Anyone up for a Game of Hypotheticals?

“If at first the idea is not absurd, then there is no hope for it.” At least, that's what Albert Einstein said, although he wasn't the first to notice the thin line between Genius and Madness.Either Sophocles (pace Plato) or Aristotle is alleged to have said that it’s "the mark of an educated mind to be able to entertain a thought without accepting it.”
At this juncture, you may well ask, “What does this have to do with Type Business?"
Well, that depends on how much skin you have in the Status Quo: further information upon request.
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Comments

  • George ThomasGeorge Thomas Posts: 587
    ... further information upon request.
    Does this require a private request? If not, please continue.

  • JoyceKettererJoyceKetterer Posts: 554
    edited July 25
    This seems like an attempt at viral marketing, which is a blatant violation of the rules on this board.
  • Chris LozosChris Lozos Posts: 1,371
    Yes, Socrates, I agree--or else "WTF you talkin' about, Willis"

  • John SavardJohn Savard Posts: 845
    Of course, we can see that:
    he is proposing a radical change in how the business of typography (presumably in the font creation department) is done...
    one that will seem absurd
    one that will seem threatening to people who like things the way they are because they're finding it profitable.
    I will admit that I find it hard to imagine that there is a "better way" out there. If anything, technology seems to be eroding the ability of font creators to prevent piracy, and it's not as if a font, unlike, say, a database system, is something that needs constant maintenance and support.
    And then there's the whole issue of trees and paper versus webfonts. For web page designers, unlike print publishers, the idea of giving up and only using free fonts is extremely tempting, since then everything is simple - only the largest corporations can afford to spend large amounts on their 'image'.
    So my gut instinct is that any radical new paradigm shift in how fonts are distributed... will only solve the problem of putting bread on the table for a slim minority of font creators, and make life harder for everyone else in the business. The absurd new idea would have to be explained in some detail, I fear, to convince not just me, but a lot of other people, that this is not the case.
  • Alex VisiAlex Visi Posts: 132
    edited July 26
    one that will seem threatening to people who like things the way they are because they're finding it profitable.
    There are many talks about how terrible the existing licensing models are (used by nearly all successful foundries today), but no one seems to have anything to say about (even less so to show) how “reimagining” it can be worth the financial risk.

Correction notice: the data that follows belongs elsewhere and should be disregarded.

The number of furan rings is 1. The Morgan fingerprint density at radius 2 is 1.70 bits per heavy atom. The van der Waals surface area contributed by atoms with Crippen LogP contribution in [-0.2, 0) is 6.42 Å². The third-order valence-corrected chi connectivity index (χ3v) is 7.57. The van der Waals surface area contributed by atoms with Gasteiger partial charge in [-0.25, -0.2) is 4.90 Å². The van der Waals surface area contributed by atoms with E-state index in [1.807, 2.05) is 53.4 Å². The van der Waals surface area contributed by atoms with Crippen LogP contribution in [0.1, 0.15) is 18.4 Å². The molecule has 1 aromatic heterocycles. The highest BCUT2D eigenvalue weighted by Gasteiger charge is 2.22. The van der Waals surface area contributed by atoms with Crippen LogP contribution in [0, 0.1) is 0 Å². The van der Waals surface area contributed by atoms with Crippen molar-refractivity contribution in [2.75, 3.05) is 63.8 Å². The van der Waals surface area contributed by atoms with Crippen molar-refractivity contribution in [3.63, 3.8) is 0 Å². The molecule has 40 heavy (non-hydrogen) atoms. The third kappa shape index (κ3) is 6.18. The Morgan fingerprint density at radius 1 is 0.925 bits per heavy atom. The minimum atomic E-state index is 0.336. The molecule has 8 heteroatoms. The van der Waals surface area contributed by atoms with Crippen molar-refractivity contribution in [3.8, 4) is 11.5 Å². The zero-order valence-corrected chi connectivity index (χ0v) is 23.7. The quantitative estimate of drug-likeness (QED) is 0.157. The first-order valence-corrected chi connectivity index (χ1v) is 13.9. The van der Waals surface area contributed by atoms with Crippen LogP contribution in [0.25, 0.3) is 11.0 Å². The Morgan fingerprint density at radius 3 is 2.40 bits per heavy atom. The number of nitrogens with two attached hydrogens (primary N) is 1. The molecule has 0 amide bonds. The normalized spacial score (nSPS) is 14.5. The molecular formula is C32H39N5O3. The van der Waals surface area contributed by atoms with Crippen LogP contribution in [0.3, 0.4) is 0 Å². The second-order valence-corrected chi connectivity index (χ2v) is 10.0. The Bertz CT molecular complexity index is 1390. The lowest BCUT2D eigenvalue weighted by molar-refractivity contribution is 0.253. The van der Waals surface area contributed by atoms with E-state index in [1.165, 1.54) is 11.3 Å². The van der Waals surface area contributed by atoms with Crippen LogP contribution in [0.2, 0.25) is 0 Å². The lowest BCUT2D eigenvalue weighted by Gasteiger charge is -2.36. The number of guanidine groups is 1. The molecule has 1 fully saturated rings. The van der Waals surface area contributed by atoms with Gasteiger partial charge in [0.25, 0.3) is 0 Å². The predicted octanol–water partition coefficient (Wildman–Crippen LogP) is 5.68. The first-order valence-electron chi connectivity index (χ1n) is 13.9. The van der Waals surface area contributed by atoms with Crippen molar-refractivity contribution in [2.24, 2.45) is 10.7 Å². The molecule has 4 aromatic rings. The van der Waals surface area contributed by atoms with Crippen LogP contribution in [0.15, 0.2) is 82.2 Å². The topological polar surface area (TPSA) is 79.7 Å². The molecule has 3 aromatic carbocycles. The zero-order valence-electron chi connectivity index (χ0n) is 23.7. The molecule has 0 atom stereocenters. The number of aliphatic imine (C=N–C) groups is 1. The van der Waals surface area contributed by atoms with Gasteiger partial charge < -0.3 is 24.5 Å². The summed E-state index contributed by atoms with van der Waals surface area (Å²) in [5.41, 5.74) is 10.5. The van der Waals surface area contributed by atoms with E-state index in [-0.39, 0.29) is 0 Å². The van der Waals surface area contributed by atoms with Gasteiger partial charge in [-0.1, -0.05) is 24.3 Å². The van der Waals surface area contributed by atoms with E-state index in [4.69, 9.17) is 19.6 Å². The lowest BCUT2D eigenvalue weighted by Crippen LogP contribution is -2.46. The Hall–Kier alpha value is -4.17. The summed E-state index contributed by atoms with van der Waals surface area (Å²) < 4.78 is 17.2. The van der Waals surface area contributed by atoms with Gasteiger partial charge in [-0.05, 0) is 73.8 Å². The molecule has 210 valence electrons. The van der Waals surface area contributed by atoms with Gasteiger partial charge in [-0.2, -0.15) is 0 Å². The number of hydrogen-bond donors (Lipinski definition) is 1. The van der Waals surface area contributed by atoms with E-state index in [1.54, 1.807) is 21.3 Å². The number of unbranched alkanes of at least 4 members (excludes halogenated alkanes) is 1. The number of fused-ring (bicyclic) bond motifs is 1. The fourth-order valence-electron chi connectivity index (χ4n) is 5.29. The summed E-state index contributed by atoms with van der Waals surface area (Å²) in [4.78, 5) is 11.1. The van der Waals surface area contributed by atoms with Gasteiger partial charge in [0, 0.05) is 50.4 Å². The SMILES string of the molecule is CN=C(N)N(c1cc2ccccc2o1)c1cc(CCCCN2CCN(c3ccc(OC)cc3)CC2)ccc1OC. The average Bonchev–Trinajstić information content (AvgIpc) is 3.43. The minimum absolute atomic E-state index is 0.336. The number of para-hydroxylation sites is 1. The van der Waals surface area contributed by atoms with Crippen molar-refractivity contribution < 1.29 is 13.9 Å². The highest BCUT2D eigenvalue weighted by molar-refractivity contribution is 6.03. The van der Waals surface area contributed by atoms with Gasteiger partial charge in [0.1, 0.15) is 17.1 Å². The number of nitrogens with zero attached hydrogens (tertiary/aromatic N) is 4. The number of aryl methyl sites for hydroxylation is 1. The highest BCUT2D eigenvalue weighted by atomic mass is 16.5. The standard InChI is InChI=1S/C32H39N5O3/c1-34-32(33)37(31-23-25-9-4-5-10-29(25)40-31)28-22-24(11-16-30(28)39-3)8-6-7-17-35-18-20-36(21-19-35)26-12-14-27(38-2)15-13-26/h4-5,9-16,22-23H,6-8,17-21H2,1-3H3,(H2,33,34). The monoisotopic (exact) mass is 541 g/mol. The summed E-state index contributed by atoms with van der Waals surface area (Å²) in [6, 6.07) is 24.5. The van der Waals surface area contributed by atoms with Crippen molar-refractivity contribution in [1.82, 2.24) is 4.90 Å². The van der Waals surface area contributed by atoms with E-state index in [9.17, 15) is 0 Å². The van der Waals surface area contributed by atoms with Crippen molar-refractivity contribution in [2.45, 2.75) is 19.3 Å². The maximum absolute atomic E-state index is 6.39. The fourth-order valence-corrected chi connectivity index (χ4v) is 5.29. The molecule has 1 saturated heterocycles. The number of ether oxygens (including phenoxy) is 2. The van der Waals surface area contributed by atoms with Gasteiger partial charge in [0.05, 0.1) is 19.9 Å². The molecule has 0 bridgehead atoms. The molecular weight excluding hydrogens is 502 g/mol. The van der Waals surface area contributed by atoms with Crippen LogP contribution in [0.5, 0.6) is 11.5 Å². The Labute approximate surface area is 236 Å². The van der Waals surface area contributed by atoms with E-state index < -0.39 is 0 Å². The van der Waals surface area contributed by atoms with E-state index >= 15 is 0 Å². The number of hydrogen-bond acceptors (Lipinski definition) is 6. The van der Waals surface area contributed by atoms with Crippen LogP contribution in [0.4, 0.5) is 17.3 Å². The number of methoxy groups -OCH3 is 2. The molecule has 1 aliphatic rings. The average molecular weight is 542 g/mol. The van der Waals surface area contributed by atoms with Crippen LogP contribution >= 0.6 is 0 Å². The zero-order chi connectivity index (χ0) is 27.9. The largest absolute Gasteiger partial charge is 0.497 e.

• Nick CurtisNick Curtis Posts: 113
    Einstein also said, "If you can't explain it simply, you don't understand it well enough."
    Unfortunately, the Process under hypothetical discussion is mammoth and complex, so it takes a number of baby steps to get down to dirt-simple. I understand the skepticism, but it's only a game. As in Game Theory, As in "What if…"
    @John Savard hit several nails squarely on the head, which I find encouraging—the more people who see the problem, the merrier. Pursuant to same, let the Gaming begin!
    Hypothesis #1, Stakeholders, not Stockholders—what say ye?
  • George ThomasGeorge Thomas Posts: 587
    Hypothesis #1, Stakeholders, not Stockholders—what say ye?
    Sounds much like history repeating itself == ATF.

  • Nick CurtisNick Curtis Posts: 113
    You ain't half wrong. By yourself, you almost got it!


  • Nick CurtisNick Curtis Posts: 113
    …no one seems to have anything to say about (even less so to show) how “reimagining” it can be worth the financial risk.
    No one has yet; nevertheless, he persisted.

  • Nick CurtisNick Curtis Posts: 113
    The simple version…
    1. Deconstruction of stockholder-first enterprises.
    2. Reconstruction with stakeholder-and-stockholders enterprises.
    You asked for it; now, let the howling begin.



  • Yves MichelYves Michel Posts: 40
    The simple version…
    1. Deconstruction of stockholder-first enterprises.
    2. Reconstruction with stakeholder-and-stockholders enterprises.
    You asked for it; now, let the howling begin.



    Not howling, even if I understand your meaning.

    But I was searching for a type oriented forum and not a political one.

    I'll leave you to your proselytism.
  • Nick CurtisNick Curtis Posts: 113
    @Yves Michel
    I was searching for a type oriented forum and not a political one.
    I'll leave you to your proselytism.
    I'm not talking politics: I'm talking business and how to survive a too-soon-arriving future which could wipe virtually all but the Biggest Players, leaving content producers—read US—without little or no income.

  • Chris LozosChris Lozos Posts: 1,371
    there has long been a dream about a cooperative, Village gave it a try, but on a large scale, who wants to handle it?